Waking up with stiff, achy muscles and joints? Taking a few minutes to stretch can help you warm up your body and get your day off to a good start. After taking a few deep breaths and drinking a cup of water, you might start with these moves:

Overhead triceps stretch

Stand with your feet hip-width apart. Roll your shoulders down and back. Reach your left arm up, bend it at the elbow, and let your hand drop to the middle of your back. Reach your right hand up and place your fingers on your left arm, near your elbow. Apply light pressure to deepen the stretch. Hold for 15 to 30 seconds. Repeat two to four times with each arm.

Kneeling hip-flexor stretch

From a kneeling position, place your right knee on the floor, directly under your hip, and place your left foot forward, with your knee over your ankle. Place both hands gently on your left thigh. Keep a tall, straight spine, brace your abdominal muscles, and pull your shoulders down and back without arching your back. Lean forward into your right hip, keeping your left knee pressed down. Hold for 30 to 45 seconds and repeat two to five times on each side.

Shoulder stability stretch

Lie flat on your back with your knees bent and your feet on the floor. Place your arms out to the side, bent at the elbows, with your palms facing up. Stiffen your abdominal muscles and pull your shoulders back and down. Exhale and slowly extend your arms above your head without shrugging your shoulders or arching your back. Keep reaching until your thumbs touch the floor behind your head or to the point of tension. Hold for 15 to 30 seconds; then relax and return to the starting position. Repeat two to four times.

Workout stretches

There’s a lot of confusion about whether it’s best to stretch before or after exercise. In general, stretching after exercise, when your muscles are warmed up, is most effective. Stretching before some kinds of exercise can hurt performance. For example, serious weightlifters shouldn’t stretch before lifting, because elongating muscles beforehand might interfere with the muscle-­building process. However, there is a role for light stretching before some kinds of exercise. Brief static stretches, in which you stretch out a muscle and hold your position, can be helpful before exercises such as yoga or Pilates that involve more prolonged stretching. And dynamic stretching, in which you move your body fluidly through a stretch, can be part of your warm-up for activities such as running or dancing. A dynamic stretch might be something as simple as crossing your arms, one at a time, over your chest, while gently swinging your hips. Here are a few simple static stretches you might want to try after your main workout. Try holding each for 10 to 30 seconds:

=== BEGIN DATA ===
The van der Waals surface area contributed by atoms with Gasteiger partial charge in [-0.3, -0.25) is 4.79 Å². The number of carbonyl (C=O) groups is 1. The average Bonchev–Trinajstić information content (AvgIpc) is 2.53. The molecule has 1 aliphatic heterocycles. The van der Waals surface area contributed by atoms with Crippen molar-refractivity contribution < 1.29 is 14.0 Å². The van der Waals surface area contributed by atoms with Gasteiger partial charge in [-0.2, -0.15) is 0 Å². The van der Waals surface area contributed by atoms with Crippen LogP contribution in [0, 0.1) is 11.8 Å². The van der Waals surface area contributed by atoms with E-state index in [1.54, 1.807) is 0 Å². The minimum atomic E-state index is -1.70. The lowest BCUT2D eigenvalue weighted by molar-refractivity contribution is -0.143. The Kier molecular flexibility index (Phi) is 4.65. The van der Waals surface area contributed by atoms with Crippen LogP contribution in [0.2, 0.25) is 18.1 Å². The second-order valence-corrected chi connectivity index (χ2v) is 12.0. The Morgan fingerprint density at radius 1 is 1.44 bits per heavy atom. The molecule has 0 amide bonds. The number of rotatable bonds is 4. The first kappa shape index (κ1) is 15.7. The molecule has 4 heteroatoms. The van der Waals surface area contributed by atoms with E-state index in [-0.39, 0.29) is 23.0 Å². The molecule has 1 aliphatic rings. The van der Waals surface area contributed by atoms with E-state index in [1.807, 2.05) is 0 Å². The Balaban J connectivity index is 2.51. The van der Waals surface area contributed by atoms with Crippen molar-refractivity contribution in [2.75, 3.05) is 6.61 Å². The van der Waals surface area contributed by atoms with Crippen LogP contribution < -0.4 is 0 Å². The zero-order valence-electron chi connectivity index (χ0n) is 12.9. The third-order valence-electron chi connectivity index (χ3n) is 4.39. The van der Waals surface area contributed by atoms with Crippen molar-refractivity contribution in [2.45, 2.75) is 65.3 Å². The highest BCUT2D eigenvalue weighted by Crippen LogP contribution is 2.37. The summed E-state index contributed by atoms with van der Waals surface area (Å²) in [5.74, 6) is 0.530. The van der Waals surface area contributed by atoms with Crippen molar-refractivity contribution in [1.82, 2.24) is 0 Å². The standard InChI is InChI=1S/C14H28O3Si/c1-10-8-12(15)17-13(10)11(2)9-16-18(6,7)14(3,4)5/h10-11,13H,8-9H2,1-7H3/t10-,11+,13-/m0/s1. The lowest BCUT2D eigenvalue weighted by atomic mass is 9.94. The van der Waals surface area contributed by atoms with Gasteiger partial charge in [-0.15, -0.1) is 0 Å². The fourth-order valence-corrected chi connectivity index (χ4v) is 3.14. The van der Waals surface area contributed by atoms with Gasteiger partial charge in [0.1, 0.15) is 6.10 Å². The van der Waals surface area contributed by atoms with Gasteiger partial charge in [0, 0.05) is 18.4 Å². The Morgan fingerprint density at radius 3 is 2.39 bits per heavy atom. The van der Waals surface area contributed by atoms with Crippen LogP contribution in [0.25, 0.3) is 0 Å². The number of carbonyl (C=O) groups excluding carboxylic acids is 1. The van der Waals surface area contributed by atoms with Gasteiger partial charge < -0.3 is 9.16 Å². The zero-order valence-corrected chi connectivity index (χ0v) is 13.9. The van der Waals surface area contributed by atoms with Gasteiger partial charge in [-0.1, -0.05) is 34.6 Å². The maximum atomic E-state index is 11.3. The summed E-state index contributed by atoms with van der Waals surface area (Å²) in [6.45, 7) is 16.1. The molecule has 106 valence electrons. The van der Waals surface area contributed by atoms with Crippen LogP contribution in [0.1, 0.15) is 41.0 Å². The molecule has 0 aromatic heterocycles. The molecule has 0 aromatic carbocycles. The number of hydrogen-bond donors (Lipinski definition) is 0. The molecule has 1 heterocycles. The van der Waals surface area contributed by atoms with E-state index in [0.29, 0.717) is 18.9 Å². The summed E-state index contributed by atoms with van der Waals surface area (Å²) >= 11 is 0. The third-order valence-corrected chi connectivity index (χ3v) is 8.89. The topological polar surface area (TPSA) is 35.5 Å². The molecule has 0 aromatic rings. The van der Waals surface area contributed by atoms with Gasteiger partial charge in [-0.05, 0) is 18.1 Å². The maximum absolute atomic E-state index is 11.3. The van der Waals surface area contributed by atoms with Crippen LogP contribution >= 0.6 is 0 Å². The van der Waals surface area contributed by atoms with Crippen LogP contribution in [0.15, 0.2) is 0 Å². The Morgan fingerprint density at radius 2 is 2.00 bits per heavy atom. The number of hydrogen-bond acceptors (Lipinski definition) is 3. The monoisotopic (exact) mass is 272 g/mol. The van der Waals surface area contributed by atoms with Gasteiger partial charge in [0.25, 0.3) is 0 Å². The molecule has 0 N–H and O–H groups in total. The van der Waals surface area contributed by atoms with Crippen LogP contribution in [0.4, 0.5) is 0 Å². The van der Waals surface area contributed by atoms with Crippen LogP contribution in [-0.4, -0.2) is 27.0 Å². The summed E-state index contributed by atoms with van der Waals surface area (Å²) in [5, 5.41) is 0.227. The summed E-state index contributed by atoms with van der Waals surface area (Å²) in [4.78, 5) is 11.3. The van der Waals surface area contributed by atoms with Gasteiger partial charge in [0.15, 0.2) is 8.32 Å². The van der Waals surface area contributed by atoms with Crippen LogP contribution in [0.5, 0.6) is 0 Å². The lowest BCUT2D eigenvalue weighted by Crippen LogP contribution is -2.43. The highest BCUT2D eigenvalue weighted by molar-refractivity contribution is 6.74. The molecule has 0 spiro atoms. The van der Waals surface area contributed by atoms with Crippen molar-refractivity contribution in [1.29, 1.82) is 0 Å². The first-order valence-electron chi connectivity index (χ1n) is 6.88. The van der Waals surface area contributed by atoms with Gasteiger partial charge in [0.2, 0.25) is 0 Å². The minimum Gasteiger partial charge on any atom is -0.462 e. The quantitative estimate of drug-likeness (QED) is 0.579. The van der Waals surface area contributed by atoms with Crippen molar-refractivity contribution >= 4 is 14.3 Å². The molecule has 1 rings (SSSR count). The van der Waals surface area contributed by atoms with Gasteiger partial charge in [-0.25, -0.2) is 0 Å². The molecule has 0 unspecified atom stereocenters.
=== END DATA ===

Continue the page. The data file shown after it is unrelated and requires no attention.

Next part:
Hamstring stretch

This stretch focuses on the back of the thigh and relieves tension in the back. Sit with your legs stretched out in front of you, or bend one leg and straighten the other. Straighten your back, and gently fold your upper body forward.

Reclining figure-4 stretch

This stretch focuses on the outer hip and gluteal muscles. It can relieve lower back tension. Lie on your back, with both knees bent and your feet flat on the floor. Cross your right foot over your left thigh and bring your legs toward your torso. Avoid straining. Instead, allow gravity to bring your legs closer to your body to deepen the stretch. Hold, and then repeat on the other side.

You can find more stretches at the American Council on Exercise’s exercise library at: https://www.acefitness.org/resources/everyone/exercise-library/

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